Kazuma Pan National Park

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Kazuma Park Overview

Situated in the north-west corner of Zimbabwe between Kazungula and Hwange National Park, and south-west of Victoria Falls, the Kazuma Pan National Park is 31 300 hectares in extent. The Park which is an extension of the Matetsi Safari Area was developed to be a refuge for the animals during the hunting season.

 

Featured Attractions

The Baboon Trees

This is a unique feature of the Park which attracts large volumes of animals. The area has natural water springs and large concentrations of animals. Sightings of up to 2000 buffalo have been reported in the area.

Flora and Fauna

The area is virtually an undeveloped and unspoilt wilderness. Reminiscent in parts of the grass plains of East Africa, it is quite unlike any of the more familiar bush or woodlands.

The Park includes a series of pan depressions, some of which are continuously pumped from boreholes in the dry season. As a result, large concentrations of game seasonally migrate between Botswana and Zimbabwe, especially from September through to the first rains of November or December.

Species to be seen include: lion, leopard, giraffe, zebra, gemsbok, roan, sable, tsessebe, eland and reedbuck, whilst elephant and buffalo are present in large numbers when water is scarce. White rhino are also often seen.

A special species endemic to the Kazuma Depression is the oribi, a small antelope, not often seen in other parts of the country. Visitors may also occasionally see cheetah or wild dog while lions are fairly common.

The pan systems are also ideal habitat to a large variety of water birds, with a number of species including storks, crowned cranes, stilts, cormorants, ducks and kingfishers occurring throughout the area.

Seasons

Kazuma Pan National Park is closed to the public in January and February each year due to the wet conditions over this period that make the roads impassable.

Accommodation

Camp Sites

There are two camp sites available in the park. Only two groups of visitors are allowed to camp in the Park at any one time. The camp sites each have bush toilets, braai points and water supplies. Each camp site can comfortably take 10 persons.

These sites are located in different habitats: Insiza, which overlooks the Kazuma Depression and Kasetsheti, near some natural springs.

Park Fees

Amenities

Visitors should note that Kazuma is an extremely remote area, and adequate provisions for fuel, food supplies and other basics should be provided for.

How to get there

Take the Robins Camp/ Pandamatenga turn-off from the main Bulawayo-Victoria Falls Road . proceed for some 25 kilometres along this gravel road to the Parks & Wildlife offices in Matetsi where visitors are required to check-in before proceeding. The journey is continued along the Pandamatenga road for a further 39 kilometres to the border post. These roads are gravel and can be rough. As access to Kazuma is along the Zimbabwe/ Botswana border road, visitors are again asked to check-in with the Zimbabwe Republic Police at Pandamatenga. Kazuma Pan National Park is some 25 kilometres further along, north-west of Pandamatenga. Access may only be made by four wheel drive vehicles as the roads are rough and sandy in some areas. Access via Kazungula is strictly prohibited.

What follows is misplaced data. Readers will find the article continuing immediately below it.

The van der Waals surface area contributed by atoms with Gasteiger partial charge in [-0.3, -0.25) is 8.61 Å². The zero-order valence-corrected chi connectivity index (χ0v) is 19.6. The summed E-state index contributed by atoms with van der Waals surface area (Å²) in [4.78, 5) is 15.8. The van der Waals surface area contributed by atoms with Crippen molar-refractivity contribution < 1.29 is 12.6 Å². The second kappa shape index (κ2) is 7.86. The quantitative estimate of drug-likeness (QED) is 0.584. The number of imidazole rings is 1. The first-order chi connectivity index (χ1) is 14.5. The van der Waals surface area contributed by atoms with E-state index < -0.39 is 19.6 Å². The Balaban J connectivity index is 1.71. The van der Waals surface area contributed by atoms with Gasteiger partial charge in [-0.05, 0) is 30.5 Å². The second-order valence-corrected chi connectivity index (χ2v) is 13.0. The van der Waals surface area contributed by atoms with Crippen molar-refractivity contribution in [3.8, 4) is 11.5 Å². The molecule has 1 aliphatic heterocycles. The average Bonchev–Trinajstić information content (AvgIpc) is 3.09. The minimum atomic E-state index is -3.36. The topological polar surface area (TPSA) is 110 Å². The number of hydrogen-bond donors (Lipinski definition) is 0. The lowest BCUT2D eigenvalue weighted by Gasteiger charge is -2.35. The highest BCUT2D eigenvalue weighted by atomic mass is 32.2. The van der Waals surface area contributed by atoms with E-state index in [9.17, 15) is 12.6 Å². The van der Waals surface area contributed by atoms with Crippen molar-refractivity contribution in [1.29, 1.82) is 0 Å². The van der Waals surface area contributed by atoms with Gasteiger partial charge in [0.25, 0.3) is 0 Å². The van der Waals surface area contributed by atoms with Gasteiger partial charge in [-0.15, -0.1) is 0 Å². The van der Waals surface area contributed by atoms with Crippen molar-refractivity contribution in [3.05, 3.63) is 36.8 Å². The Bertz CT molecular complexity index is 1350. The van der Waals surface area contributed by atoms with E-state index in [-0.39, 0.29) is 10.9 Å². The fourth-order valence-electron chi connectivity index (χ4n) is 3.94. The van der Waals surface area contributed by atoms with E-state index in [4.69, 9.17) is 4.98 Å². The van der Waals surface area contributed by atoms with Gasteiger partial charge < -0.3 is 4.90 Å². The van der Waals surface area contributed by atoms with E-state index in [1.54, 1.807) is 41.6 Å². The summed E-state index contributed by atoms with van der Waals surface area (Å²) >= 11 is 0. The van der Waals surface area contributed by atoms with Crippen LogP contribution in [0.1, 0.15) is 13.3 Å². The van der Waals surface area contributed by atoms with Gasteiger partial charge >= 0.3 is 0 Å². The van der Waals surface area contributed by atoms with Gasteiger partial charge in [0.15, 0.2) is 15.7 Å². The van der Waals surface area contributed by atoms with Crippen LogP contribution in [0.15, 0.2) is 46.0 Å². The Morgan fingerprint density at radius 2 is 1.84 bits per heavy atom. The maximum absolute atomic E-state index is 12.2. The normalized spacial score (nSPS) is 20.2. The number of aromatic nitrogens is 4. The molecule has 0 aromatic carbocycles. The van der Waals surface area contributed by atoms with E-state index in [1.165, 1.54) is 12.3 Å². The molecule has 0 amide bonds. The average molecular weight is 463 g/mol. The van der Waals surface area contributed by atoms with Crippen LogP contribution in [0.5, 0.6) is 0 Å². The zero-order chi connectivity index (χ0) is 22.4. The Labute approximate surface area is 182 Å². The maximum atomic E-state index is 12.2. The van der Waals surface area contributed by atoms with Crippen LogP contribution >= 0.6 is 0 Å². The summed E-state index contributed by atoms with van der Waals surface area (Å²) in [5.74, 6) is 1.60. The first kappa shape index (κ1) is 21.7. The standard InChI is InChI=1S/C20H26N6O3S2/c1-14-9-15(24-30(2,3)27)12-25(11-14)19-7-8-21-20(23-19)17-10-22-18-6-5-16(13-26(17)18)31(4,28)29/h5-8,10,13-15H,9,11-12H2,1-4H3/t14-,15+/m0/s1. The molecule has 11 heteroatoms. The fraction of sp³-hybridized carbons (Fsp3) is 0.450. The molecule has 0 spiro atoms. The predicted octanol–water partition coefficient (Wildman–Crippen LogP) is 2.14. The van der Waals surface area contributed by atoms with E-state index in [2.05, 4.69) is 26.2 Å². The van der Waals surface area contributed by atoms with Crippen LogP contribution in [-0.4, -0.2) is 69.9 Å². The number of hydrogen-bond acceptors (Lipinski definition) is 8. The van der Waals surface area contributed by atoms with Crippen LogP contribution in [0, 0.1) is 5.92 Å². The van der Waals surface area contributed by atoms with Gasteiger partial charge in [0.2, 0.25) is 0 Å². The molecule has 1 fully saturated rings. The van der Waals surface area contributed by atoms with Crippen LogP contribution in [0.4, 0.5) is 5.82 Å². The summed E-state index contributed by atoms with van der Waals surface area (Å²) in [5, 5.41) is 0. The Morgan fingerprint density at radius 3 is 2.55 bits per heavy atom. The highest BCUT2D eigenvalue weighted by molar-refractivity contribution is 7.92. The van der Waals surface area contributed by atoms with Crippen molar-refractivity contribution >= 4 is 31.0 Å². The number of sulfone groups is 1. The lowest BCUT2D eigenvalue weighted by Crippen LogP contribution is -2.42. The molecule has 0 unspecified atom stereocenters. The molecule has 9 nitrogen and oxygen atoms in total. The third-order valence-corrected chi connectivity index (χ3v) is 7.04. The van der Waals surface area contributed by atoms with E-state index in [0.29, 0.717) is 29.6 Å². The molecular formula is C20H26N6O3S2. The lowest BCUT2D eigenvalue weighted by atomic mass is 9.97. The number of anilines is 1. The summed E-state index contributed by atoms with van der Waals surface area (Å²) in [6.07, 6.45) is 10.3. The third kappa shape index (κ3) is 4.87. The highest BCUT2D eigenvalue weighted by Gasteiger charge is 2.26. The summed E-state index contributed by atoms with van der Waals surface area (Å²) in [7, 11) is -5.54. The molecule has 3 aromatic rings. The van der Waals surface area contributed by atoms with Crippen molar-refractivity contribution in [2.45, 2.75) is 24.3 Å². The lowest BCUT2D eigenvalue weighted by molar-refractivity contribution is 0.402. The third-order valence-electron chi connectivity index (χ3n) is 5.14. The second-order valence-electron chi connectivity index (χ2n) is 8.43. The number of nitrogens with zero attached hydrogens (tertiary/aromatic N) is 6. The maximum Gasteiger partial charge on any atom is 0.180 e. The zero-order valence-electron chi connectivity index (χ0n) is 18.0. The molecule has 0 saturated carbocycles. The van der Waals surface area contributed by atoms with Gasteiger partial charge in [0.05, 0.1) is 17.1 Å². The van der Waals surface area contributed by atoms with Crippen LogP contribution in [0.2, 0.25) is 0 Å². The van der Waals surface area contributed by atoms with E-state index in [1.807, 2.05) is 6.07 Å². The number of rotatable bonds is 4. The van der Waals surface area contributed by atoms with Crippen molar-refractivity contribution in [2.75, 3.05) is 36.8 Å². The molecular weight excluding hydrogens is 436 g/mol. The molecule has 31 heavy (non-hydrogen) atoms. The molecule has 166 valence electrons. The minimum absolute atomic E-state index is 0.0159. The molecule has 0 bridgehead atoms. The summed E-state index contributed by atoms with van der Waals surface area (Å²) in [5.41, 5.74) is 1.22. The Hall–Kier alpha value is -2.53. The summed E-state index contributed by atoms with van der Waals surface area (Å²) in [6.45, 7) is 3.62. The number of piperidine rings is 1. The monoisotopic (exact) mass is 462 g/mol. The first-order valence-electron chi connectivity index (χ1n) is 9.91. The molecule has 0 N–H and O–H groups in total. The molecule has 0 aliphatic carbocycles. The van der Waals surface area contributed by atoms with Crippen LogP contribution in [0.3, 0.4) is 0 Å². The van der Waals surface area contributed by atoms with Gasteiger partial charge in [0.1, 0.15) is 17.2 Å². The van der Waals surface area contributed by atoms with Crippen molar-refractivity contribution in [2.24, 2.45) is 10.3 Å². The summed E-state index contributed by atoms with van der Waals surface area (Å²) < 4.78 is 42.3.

Activities

Attractions & Activities

Bird watching
Camping
Game drives

Why visit Kazuma?

An ornithologist’s paradise
Remote wilderness with some of Zimbabwe’s most challenging game drive trails

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Zimparks guns down hippo in Nyanyadzi

August 31, 2017August 31, 2017
Inset from Zimpapers. THE Zimbabwe Parks and Wildlife Management Authority last week shot dead a hippopotamus that was damaging winter wheat in Nyanyadzi. The hippo, which had a calf, is believed to have escaped from Save Conservancy. ZPWMA ordered the shooting of the hippos after traditional leaders in the area reported that it was damaging crops and endangering lives. ZPWMA officer, Mr John Danfa, said they were still hunting for the calf which is believed to have found habitat along Save River. “Usually hippos move up and down rivers during the rainy season. We believe the two escaped from Save Valley Conservancy. They were both females and they do not usually click if there is no male. “They are believed to have separated. We received reports from traditional leaders in Hot Springs and Nyanyadzi that these hippos were feeding on wheat and crops in their fields.” “People’s lives were endangered so the authorities ordered its killing. The first time we attempted to kill it, it was in the company of so many cattle and could not do anything. Our officer teamed up with villagers to track it until last week when it was shot down in Nyanyadzi”. The officer is said to have fired 12 shots before the hippo died. The meat was shared by villagers. One of the villagers in Dirikwe village, Mr Tapiwa Munyati, said: “This hippo was becoming a threat to human lives in the area. It was being spotted near homes at night. “There are vegetable gardens along one of Save River’s tributaries where it was being spotted.“We were told that hippos do not like light and the danger was that lives would have been lost.” “A villager survived death by a whisker recently when the hippo strayed into his homestead.“He went out of his house to investigate when his dogs were barking. He had a torch and the hippo advanced towards him. “Fortunately he managed to escape the attack and notified other villagers and the village head. We are appealing to the responsible authorities to make sure that the remaining one is also killed,” said Mr Munyati.